In speed chess, a player has to make his move in 5-10 seconds. If he/she does not, he/she loses the game (depending on the agreed conventions). The ‘clock’ described here Indicates whose turn it is and who has defaulted. It may, of course, also be used for other speed games.
Speed chess is subdivided into rapid, blitz, and bullet time controls. Speed chess is a type of chess in which each player is given less time to consider their moves than normal tournament time controls allow. Speed chess is subdivided, by decreasing time controls, into rapid chess, blitz chess, and bullet chess.
When player A presses S2, D3 lights to indicate that it is player B’s turn. This player returns the game to A by pressing S1. whereupon D2, lights. If a player fails to return the game to his/her opponent in time set with P1, the buzzer will sound. The circuit is built around a 556, the dual version of the well-known 555. One-half IC1b functions as a bistable (flip-flop) that ‘remembers’ which switch was Pressed last: this is indicated by the associated LED lighting. The other half operates as a monostable. It is kept in its triggered state (buzzer inactive) as long as it is retriggered regularly, and timely, by switches S1 and S2.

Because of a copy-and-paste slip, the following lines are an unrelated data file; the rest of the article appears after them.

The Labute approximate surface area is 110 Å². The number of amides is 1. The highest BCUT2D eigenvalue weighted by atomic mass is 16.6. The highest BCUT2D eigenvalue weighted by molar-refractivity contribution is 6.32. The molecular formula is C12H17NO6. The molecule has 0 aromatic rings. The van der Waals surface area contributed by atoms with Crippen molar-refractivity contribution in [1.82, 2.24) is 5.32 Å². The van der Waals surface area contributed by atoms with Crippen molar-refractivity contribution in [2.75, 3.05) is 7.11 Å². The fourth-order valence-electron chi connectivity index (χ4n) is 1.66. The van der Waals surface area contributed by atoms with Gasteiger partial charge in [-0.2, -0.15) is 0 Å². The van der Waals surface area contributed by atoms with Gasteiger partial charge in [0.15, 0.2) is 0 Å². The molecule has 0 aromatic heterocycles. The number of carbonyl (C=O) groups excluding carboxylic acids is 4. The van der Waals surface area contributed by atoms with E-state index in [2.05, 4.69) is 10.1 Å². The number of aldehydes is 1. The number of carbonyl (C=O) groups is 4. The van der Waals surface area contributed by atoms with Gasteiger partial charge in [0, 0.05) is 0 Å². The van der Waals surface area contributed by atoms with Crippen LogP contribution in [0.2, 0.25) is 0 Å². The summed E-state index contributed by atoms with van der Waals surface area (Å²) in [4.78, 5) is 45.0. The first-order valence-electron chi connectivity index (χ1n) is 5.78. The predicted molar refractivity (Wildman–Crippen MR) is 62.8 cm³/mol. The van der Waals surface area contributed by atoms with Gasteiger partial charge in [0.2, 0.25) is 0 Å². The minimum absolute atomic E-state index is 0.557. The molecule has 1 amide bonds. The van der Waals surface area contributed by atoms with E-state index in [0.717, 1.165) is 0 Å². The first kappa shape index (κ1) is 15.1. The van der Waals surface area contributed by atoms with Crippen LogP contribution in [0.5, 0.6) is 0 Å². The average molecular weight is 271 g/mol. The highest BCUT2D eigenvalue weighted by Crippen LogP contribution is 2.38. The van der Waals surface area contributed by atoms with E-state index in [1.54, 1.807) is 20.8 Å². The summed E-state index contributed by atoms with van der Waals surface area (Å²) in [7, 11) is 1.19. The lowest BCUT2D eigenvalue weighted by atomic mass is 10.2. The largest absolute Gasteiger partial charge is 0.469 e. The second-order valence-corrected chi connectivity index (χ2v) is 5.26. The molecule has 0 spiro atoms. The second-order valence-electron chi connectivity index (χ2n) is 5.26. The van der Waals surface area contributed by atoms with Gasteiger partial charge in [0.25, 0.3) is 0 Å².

The trigger input is made low by S1 with the aid of T), and by S2 with the aid of D1. Every time IC1a is retriggered. C5 is discharged via pin 1 (DIS) of IC1a. The time set with P1 then starts afresh. If either of the switches is not pressed in time, the voltage across C5 becomes so high that IC1a is reset. Its output is then low and the buzzer sounds.